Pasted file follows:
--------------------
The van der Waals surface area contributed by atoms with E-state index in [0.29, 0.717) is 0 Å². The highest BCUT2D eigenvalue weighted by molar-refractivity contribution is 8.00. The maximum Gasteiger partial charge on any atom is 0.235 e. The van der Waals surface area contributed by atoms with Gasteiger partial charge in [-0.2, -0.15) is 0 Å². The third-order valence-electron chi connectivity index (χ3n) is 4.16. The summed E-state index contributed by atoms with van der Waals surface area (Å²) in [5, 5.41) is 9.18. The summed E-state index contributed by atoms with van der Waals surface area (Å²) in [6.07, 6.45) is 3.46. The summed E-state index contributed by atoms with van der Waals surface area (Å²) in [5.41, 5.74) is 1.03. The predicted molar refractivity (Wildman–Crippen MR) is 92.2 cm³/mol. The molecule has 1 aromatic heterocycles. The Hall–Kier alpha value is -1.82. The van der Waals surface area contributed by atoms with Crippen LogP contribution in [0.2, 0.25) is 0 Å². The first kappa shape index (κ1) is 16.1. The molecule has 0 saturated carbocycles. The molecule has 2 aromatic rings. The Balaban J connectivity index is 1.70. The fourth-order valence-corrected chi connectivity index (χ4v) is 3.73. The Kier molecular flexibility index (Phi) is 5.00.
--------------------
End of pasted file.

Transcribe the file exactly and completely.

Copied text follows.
The van der Waals surface area contributed by atoms with E-state index in [0.29, 0.717) is 0 Å². The highest BCUT2D eigenvalue weighted by molar-refractivity contribution is 8.00. The maximum Gasteiger partial charge on any atom is 0.235 e. The van der Waals surface area contributed by atoms with Gasteiger partial charge in [-0.2, -0.15) is 0 Å². The third-order valence-electron chi connectivity index (χ3n) is 4.16. The summed E-state index contributed by atoms with van der Waals surface area (Å²) in [5, 5.41) is 9.18. The summed E-state index contributed by atoms with van der Waals surface area (Å²) in [6.07, 6.45) is 3.46. The summed E-state index contributed by atoms with van der Waals surface area (Å²) in [5.41, 5.74) is 1.03. The predicted molar refractivity (Wildman–Crippen MR) is 92.2 cm³/mol. The molecule has 1 aromatic heterocycles. The Hall–Kier alpha value is -1.82. The van der Waals surface area contributed by atoms with Crippen LogP contribution in [0.2, 0.25) is 0 Å². The first kappa shape index (κ1) is 16.1. The molecule has 0 saturated carbocycles. The molecule has 2 aromatic rings. The Balaban J connectivity index is 1.70. The fourth-order valence-corrected chi connectivity index (χ4v) is 3.73. The Kier molecular flexibility index (Phi) is 5.00.